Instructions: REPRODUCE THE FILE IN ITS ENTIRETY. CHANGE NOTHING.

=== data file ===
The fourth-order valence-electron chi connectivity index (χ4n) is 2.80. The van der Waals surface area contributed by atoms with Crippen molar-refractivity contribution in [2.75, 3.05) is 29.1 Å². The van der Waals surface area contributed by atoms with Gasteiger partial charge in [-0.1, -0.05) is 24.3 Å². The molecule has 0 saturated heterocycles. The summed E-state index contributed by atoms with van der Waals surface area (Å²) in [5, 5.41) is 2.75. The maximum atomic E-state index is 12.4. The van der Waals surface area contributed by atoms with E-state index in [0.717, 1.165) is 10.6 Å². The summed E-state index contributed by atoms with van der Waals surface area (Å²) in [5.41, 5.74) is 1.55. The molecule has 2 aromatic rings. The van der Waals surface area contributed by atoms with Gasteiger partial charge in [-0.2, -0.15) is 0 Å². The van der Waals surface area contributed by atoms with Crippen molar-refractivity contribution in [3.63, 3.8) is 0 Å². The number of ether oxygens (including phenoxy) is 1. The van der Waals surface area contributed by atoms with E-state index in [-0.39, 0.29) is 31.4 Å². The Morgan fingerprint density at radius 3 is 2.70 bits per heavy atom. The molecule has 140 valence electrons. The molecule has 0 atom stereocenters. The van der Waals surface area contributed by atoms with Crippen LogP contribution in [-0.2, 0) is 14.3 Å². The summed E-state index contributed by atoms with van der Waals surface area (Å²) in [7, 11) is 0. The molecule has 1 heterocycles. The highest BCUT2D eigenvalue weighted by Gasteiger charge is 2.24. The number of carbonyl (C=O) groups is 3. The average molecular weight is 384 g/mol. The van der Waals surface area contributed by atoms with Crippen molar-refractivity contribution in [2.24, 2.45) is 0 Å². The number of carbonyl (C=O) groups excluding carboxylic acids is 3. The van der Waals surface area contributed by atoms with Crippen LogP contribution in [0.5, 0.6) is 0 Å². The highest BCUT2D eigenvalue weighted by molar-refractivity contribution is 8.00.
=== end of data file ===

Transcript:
The fourth-order valence-electron chi connectivity index (χ4n) is 2.80. The van der Waals surface area contributed by atoms with Crippen molar-refractivity contribution in [2.75, 3.05) is 29.1 Å². The van der Waals surface area contributed by atoms with Gasteiger partial charge in [-0.1, -0.05) is 24.3 Å². The molecule has 0 saturated heterocycles. The summed E-state index contributed by atoms with van der Waals surface area (Å²) in [5, 5.41) is 2.75. The maximum atomic E-state index is 12.4. The van der Waals surface area contributed by atoms with E-state index in [0.717, 1.165) is 10.6 Å². The summed E-state index contributed by atoms with van der Waals surface area (Å²) in [5.41, 5.74) is 1.55. The molecule has 2 aromatic rings. The van der Waals surface area contributed by atoms with Gasteiger partial charge in [-0.2, -0.15) is 0 Å². The van der Waals surface area contributed by atoms with Crippen molar-refractivity contribution in [3.63, 3.8) is 0 Å². The number of ether oxygens (including phenoxy) is 1. The van der Waals surface area contributed by atoms with E-state index in [-0.39, 0.29) is 31.4 Å². The Morgan fingerprint density at radius 3 is 2.70 bits per heavy atom. The molecule has 140 valence electrons. The molecule has 0 atom stereocenters. The van der Waals surface area contributed by atoms with Crippen LogP contribution in [-0.2, 0) is 14.3 Å². The summed E-state index contributed by atoms with van der Waals surface area (Å²) in [7, 11) is 0. The molecule has 1 heterocycles. The highest BCUT2D eigenvalue weighted by Gasteiger charge is 2.24. The number of carbonyl (C=O) groups is 3. The average molecular weight is 384 g/mol. The van der Waals surface area contributed by atoms with Crippen molar-refractivity contribution in [2.24, 2.45) is 0 Å². The number of carbonyl (C=O) groups excluding carboxylic acids is 3. The van der Waals surface area contributed by atoms with Crippen LogP contribution in [0.5, 0.6) is 0 Å². The highest BCUT2D eigenvalue weighted by molar-refractivity contribution is 8.00.